A doctor who misinformed a patient that his cancer markers were "normal" has been censured and ordered to pay a fine of SGD10,000 by the Singapore Medical Council (SMC) on 5 June.

The patient was later diagnosed by another doctor to be suffering from colorectal cancer and had to undergo surgery and chemotherapy.

In the grounds of decision released by the Disciplinary Tribunal in April, the SMC said Dr Fernandes Mark Lee, 43, pleaded guilty to one charge of failing to provide medical services of the quality that was reasonable to expect of him.

He was also ordered to give a written undertaking to the SMC stating that he will not engage in similar conduct, and to foot the costs and expenses of the proceedings, including the costs of the SMC solicitors.

Patient loses opportunity for follow-up action due to overlook of cancer marker levels

Dr Fernandes who has a decade's experience had been practicing at Asia HealthParners at Lucky Plaza as a gasteroenterologist when the patient underwent a health screening on 9 February 2012.

A few days after the screening, the patient was told over the phone that his medical results were good and a review with a doctor was unnecessary for any follow-up treatment or management.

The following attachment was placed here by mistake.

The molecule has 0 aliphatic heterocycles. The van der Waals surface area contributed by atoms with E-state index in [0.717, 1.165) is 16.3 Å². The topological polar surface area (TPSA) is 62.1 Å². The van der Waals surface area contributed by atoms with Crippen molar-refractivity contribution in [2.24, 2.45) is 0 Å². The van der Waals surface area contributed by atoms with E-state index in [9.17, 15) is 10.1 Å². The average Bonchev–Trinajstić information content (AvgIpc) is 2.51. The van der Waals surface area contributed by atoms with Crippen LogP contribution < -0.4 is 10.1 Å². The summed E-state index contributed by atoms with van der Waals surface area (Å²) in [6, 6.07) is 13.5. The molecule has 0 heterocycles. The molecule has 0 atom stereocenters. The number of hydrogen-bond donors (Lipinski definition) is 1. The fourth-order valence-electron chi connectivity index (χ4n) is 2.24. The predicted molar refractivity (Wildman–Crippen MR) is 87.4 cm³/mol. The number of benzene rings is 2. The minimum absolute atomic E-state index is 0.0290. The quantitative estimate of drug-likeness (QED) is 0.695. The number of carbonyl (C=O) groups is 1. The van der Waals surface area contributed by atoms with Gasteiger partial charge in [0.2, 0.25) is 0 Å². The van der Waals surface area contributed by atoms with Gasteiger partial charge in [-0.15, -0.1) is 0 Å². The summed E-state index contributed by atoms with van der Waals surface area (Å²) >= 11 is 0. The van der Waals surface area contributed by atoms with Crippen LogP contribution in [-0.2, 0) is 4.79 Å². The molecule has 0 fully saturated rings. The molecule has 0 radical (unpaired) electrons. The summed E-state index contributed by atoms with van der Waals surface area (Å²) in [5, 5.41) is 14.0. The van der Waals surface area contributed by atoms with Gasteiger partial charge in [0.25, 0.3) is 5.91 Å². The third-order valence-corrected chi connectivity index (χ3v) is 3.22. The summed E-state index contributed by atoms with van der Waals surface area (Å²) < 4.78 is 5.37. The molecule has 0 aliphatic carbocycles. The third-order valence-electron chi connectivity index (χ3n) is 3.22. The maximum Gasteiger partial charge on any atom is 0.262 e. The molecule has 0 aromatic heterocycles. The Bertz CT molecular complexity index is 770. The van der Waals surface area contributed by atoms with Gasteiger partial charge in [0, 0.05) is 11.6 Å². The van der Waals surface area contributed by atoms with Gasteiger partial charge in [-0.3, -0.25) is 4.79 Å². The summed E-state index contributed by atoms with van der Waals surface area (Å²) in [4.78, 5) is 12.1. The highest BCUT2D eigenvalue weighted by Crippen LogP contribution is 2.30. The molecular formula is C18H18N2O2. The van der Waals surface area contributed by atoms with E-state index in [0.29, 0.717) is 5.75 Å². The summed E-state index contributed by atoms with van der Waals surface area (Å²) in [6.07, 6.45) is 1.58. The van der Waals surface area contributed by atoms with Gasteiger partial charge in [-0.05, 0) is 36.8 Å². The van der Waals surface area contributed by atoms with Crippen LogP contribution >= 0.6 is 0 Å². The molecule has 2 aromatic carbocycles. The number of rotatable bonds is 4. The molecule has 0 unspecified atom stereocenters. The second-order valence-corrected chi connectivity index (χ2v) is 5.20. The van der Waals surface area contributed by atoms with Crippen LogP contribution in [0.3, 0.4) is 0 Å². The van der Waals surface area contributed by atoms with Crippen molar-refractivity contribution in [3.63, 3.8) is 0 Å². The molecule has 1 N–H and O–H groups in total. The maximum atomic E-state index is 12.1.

The report, which the patient also received in the mail, stated that his cancer markers were "normal" when they were in fact considered to be high, was prepared and signed off by Dr Fernandes.

According to the SMC, the patient's Carcino-Embryonic Antigen (CEA) was 16.5ng/ml, which was an "abnormal" result and outside the normal range of 0 to 5ng/ml.

“As a result of Dr Fernandes’ oversight and the lack of a detailed, in-person review of the results with the patient – the patient lost the opportunity to take earlier appropriate follow-up action,” said the SMC. “In fact, the patient saw a specialist only about 20 months later.”

Doctor not suspended due to several mitigating factors

The patient was diagnosed with colorectal cancer and had to undergo surgery and six months of chemotherapy, and subsequently made a complaint to the SMC on 18 June 2014.

A disciplinary tribunal held an inquiry on 24 March 2017.

In a written explanation to the SMC's complaints committee, Dr Fernandes admitted the overlook of the CEA readings, which the disciplinary tribunal concluded as a "serious violation" which could damage public trust and confidence in the medical profession.

However, it decided not to suspend Dr Fernandes due to several mitigating factors such as his plea of guilt, his unblemished record, goof character references and the measures he took to improve his practice. MIMS

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